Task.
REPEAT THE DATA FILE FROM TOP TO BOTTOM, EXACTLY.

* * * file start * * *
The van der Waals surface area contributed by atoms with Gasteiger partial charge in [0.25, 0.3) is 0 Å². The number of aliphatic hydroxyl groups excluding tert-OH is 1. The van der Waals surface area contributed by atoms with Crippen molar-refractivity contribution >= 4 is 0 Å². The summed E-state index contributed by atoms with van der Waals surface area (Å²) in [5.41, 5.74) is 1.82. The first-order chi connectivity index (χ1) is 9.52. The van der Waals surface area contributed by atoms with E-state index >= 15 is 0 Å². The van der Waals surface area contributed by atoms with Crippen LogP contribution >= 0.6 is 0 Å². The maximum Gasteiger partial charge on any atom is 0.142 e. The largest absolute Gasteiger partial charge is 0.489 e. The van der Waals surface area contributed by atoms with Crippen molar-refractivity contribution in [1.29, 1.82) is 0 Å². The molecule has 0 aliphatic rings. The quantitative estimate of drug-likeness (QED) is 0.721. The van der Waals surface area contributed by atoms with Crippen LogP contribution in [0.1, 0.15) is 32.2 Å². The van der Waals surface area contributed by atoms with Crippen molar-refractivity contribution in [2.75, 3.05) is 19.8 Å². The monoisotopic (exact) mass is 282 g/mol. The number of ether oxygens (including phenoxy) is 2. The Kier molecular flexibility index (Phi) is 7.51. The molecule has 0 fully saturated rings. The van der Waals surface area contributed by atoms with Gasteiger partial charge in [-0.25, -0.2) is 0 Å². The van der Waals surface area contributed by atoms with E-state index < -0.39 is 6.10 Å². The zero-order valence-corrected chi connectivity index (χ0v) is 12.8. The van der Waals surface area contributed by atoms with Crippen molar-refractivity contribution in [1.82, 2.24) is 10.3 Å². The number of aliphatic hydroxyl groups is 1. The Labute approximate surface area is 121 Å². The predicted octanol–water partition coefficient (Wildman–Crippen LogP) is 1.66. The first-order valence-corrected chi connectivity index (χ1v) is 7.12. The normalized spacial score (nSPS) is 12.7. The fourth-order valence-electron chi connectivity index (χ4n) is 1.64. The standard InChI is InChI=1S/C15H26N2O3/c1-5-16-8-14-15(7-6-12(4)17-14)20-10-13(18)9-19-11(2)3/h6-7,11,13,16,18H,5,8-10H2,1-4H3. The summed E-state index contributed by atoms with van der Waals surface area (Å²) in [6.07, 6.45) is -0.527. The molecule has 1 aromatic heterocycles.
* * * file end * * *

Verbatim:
The van der Waals surface area contributed by atoms with Gasteiger partial charge in [0.25, 0.3) is 0 Å². The number of aliphatic hydroxyl groups excluding tert-OH is 1. The van der Waals surface area contributed by atoms with Crippen molar-refractivity contribution >= 4 is 0 Å². The summed E-state index contributed by atoms with van der Waals surface area (Å²) in [5.41, 5.74) is 1.82. The first-order chi connectivity index (χ1) is 9.52. The van der Waals surface area contributed by atoms with E-state index >= 15 is 0 Å². The van der Waals surface area contributed by atoms with Crippen LogP contribution >= 0.6 is 0 Å². The maximum Gasteiger partial charge on any atom is 0.142 e. The largest absolute Gasteiger partial charge is 0.489 e. The van der Waals surface area contributed by atoms with Crippen molar-refractivity contribution in [1.29, 1.82) is 0 Å². The molecule has 0 aliphatic rings. The quantitative estimate of drug-likeness (QED) is 0.721. The van der Waals surface area contributed by atoms with Crippen LogP contribution in [0.1, 0.15) is 32.2 Å². The van der Waals surface area contributed by atoms with Crippen molar-refractivity contribution in [2.75, 3.05) is 19.8 Å². The monoisotopic (exact) mass is 282 g/mol. The number of ether oxygens (including phenoxy) is 2. The Kier molecular flexibility index (Phi) is 7.51. The molecule has 0 fully saturated rings. The van der Waals surface area contributed by atoms with Gasteiger partial charge in [-0.25, -0.2) is 0 Å². The van der Waals surface area contributed by atoms with E-state index < -0.39 is 6.10 Å². The zero-order valence-corrected chi connectivity index (χ0v) is 12.8. The van der Waals surface area contributed by atoms with Crippen molar-refractivity contribution in [1.82, 2.24) is 10.3 Å². The number of aliphatic hydroxyl groups is 1. The Labute approximate surface area is 121 Å². The predicted octanol–water partition coefficient (Wildman–Crippen LogP) is 1.66. The first-order valence-corrected chi connectivity index (χ1v) is 7.12. The normalized spacial score (nSPS) is 12.7. The fourth-order valence-electron chi connectivity index (χ4n) is 1.64. The standard InChI is InChI=1S/C15H26N2O3/c1-5-16-8-14-15(7-6-12(4)17-14)20-10-13(18)9-19-11(2)3/h6-7,11,13,16,18H,5,8-10H2,1-4H3. The summed E-state index contributed by atoms with van der Waals surface area (Å²) in [6.07, 6.45) is -0.527. The molecule has 1 aromatic heterocycles.